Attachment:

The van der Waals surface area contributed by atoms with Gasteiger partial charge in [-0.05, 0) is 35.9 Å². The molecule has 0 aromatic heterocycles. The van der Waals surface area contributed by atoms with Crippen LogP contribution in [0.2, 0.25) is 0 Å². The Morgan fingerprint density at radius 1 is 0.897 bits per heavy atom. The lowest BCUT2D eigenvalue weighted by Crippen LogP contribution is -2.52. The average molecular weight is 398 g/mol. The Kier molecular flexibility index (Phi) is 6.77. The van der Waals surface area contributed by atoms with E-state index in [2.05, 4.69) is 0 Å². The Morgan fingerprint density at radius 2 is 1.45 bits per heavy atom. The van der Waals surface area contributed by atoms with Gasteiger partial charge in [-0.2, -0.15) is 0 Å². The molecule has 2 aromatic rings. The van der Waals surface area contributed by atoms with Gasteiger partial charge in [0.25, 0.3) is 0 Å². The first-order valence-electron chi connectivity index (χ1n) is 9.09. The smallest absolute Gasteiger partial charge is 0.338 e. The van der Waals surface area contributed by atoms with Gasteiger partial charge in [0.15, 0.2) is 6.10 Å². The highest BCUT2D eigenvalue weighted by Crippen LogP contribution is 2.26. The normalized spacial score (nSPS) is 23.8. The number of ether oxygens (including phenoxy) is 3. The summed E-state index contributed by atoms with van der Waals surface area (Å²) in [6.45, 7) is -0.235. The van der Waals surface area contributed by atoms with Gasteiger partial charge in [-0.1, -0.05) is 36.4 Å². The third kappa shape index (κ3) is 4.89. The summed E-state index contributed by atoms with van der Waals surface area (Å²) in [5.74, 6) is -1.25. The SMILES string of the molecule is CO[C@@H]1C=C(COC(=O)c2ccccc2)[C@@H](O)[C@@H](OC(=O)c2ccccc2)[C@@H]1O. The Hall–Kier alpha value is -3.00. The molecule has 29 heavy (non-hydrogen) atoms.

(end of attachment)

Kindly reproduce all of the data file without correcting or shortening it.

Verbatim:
The van der Waals surface area contributed by atoms with Gasteiger partial charge in [-0.05, 0) is 35.9 Å². The molecule has 0 aromatic heterocycles. The van der Waals surface area contributed by atoms with Crippen LogP contribution in [0.2, 0.25) is 0 Å². The Morgan fingerprint density at radius 1 is 0.897 bits per heavy atom. The lowest BCUT2D eigenvalue weighted by Crippen LogP contribution is -2.52. The average molecular weight is 398 g/mol. The Kier molecular flexibility index (Phi) is 6.77. The van der Waals surface area contributed by atoms with E-state index in [2.05, 4.69) is 0 Å². The Morgan fingerprint density at radius 2 is 1.45 bits per heavy atom. The van der Waals surface area contributed by atoms with Gasteiger partial charge in [-0.2, -0.15) is 0 Å². The molecule has 2 aromatic rings. The van der Waals surface area contributed by atoms with Gasteiger partial charge in [0.25, 0.3) is 0 Å². The first-order valence-electron chi connectivity index (χ1n) is 9.09. The smallest absolute Gasteiger partial charge is 0.338 e. The van der Waals surface area contributed by atoms with Gasteiger partial charge in [0.15, 0.2) is 6.10 Å². The highest BCUT2D eigenvalue weighted by Crippen LogP contribution is 2.26. The normalized spacial score (nSPS) is 23.8. The number of ether oxygens (including phenoxy) is 3. The summed E-state index contributed by atoms with van der Waals surface area (Å²) in [6.45, 7) is -0.235. The van der Waals surface area contributed by atoms with Gasteiger partial charge in [-0.1, -0.05) is 36.4 Å². The third kappa shape index (κ3) is 4.89. The summed E-state index contributed by atoms with van der Waals surface area (Å²) in [5.74, 6) is -1.25. The SMILES string of the molecule is CO[C@@H]1C=C(COC(=O)c2ccccc2)[C@@H](O)[C@@H](OC(=O)c2ccccc2)[C@@H]1O. The Hall–Kier alpha value is -3.00. The molecule has 29 heavy (non-hydrogen) atoms.